Hamilton City Council, Landcare Research and Waikato Regional Council are teaming up to boost the popular Hamilton Halo project, aimed at increasing the number of tui and other native birds visiting and living in the city.
Under a new memorandum of understanding between the three partners, Hamilton City has committed to an initial three years control of rats and possums at 20 sites around the city, such as parks and gullies, from this financial year.
“Over the past six years, our Hamilton Halo project has had great success in increasing the number of tui visiting the city during spring by controlling rats and possums at eight breeding sites just outside Hamilton,” said regional council chairperson and Hamilton councillor Paula Southgate, a long-time champion of Halo.
In the early years of Halo, less than 40 tui sightings were reported in Hamilton. Last financial year alone there were nearly 1600 and surveys indicate increasing numbers of native birds generally at the Halo breeding sites.
“Now we’re keen to encourage the tui to live and breed in Hamilton full time and promote an increase in the native bird population generally. Having Hamilton City Council carry out this new pest control at 20 sites within the city will significantly boost our chances of doing just that. We are delighted to have the city partner with us in this next step,” said Ms Southgate.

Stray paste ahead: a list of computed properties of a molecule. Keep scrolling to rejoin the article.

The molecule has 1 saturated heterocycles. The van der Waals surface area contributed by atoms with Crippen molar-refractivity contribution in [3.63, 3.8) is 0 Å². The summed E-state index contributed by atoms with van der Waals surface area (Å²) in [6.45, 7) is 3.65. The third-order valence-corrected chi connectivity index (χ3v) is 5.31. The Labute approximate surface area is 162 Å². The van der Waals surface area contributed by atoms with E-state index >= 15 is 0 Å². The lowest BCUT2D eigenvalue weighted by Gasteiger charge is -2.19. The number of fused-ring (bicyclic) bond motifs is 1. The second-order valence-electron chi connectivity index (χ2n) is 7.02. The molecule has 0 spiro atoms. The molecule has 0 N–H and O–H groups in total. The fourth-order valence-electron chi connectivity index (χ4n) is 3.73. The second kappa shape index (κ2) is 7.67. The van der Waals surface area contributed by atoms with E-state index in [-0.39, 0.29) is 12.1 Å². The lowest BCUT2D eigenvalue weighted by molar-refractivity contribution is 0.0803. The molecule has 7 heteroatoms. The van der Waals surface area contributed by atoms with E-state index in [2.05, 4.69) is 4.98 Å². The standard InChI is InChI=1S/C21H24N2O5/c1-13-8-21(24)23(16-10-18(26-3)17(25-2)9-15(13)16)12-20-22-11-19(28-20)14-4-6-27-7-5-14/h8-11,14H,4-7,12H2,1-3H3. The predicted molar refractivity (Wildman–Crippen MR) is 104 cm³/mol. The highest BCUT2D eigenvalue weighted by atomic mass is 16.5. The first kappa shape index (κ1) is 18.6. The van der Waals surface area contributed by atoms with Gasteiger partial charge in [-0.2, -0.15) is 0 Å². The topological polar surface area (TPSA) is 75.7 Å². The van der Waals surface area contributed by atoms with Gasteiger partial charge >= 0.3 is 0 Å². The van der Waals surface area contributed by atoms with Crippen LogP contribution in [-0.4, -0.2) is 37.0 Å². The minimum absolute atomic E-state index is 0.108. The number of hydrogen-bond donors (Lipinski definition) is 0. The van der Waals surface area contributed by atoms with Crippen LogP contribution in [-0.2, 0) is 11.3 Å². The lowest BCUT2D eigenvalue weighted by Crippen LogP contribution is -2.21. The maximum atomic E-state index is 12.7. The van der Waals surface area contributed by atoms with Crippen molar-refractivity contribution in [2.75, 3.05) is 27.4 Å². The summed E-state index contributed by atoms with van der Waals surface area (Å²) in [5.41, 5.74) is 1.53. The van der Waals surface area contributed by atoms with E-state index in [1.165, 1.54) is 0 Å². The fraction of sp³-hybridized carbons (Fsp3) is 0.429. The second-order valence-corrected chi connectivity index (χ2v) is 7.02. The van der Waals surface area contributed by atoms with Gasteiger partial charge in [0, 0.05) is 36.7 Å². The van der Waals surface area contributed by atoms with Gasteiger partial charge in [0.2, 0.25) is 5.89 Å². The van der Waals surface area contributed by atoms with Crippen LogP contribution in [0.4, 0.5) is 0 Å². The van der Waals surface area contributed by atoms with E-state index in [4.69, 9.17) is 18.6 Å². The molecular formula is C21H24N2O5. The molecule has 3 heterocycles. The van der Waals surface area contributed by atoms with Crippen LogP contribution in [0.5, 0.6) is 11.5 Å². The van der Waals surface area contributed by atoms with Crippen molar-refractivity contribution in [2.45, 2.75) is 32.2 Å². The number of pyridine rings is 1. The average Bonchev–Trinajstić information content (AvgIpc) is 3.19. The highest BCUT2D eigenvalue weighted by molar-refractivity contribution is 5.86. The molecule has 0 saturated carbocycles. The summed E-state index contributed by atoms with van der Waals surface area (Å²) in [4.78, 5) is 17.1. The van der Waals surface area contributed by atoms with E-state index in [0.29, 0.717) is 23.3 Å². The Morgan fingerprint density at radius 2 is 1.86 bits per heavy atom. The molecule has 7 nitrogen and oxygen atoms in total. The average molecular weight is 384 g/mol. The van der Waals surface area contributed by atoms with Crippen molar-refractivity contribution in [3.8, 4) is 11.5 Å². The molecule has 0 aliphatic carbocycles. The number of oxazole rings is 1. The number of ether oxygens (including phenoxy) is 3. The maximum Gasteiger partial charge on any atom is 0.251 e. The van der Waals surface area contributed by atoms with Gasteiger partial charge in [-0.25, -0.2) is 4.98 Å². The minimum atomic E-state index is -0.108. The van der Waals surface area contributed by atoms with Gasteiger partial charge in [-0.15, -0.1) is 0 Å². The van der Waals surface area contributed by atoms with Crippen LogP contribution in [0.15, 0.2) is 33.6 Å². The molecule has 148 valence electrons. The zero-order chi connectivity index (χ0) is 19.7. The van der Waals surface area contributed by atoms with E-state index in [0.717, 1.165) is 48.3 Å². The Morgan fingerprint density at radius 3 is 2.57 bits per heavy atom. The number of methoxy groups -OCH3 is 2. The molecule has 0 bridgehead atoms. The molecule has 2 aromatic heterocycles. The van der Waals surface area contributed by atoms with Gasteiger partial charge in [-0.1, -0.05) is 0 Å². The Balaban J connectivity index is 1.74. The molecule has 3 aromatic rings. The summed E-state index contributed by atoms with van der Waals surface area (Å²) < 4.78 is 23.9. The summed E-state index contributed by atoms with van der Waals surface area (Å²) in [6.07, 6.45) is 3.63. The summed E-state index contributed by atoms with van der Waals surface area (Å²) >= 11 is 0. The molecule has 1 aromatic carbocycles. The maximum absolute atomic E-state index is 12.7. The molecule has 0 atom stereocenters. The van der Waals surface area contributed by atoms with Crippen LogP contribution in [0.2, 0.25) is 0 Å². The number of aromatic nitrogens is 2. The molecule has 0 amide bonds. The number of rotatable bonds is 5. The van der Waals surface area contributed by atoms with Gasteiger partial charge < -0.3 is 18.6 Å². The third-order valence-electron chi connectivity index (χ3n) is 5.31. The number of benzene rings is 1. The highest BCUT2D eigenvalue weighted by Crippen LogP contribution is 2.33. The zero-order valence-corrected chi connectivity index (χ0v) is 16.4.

Hamilton Mayor Julie Hardaker said the project demonstrated how councils could work together for the benefit of the environment.
“This collaborative project delivers excellent outcomes for the city in terms of the return of native birds, particularly the tui – one of New Zealand’s most recognizable bird species,” said Mayor Hardaker.
“Hamilton City Council has supported this project for many years, through the restoration of the city’s extensive gully network and other native bush remnants where the tui make their homes.”
Under the agreement, the regional council and Landcare Research will provide technical advice and support to the new Hamilton pest control operations at the 20 sites, as well as continue with their involvement in control at the sites outside Hamilton.
Landcare Research’s John Innes said that working with enthusiastic partners such as the two councils was by far the most effective way to get research results to make “a real difference in the real world”.
“The success of Halo in increasing tui around the Waikato has been a great start, and we are keen to see the same increases with bellbirds, kereru and kaka,” said Mr Innes.
Meanwhile, in another development, Perry Resources Ltd has agreed to undertake pest control at one of the Halo sites in the Pukemokemoke reserve 18 kilometres north of Hamilton.
The company volunteered to do this at its own cost in its application for a resource consent from the regional council to operate a nearby quarry.
“This is an excellent outcome for ratepayers and the Hamilton Halo project generally,” said regional council biodiversity officer Therese Balvert.
“A collaborative effort involving councils, community groups, industry and others will help ensure the best biodiversity outcomes possible for our region.”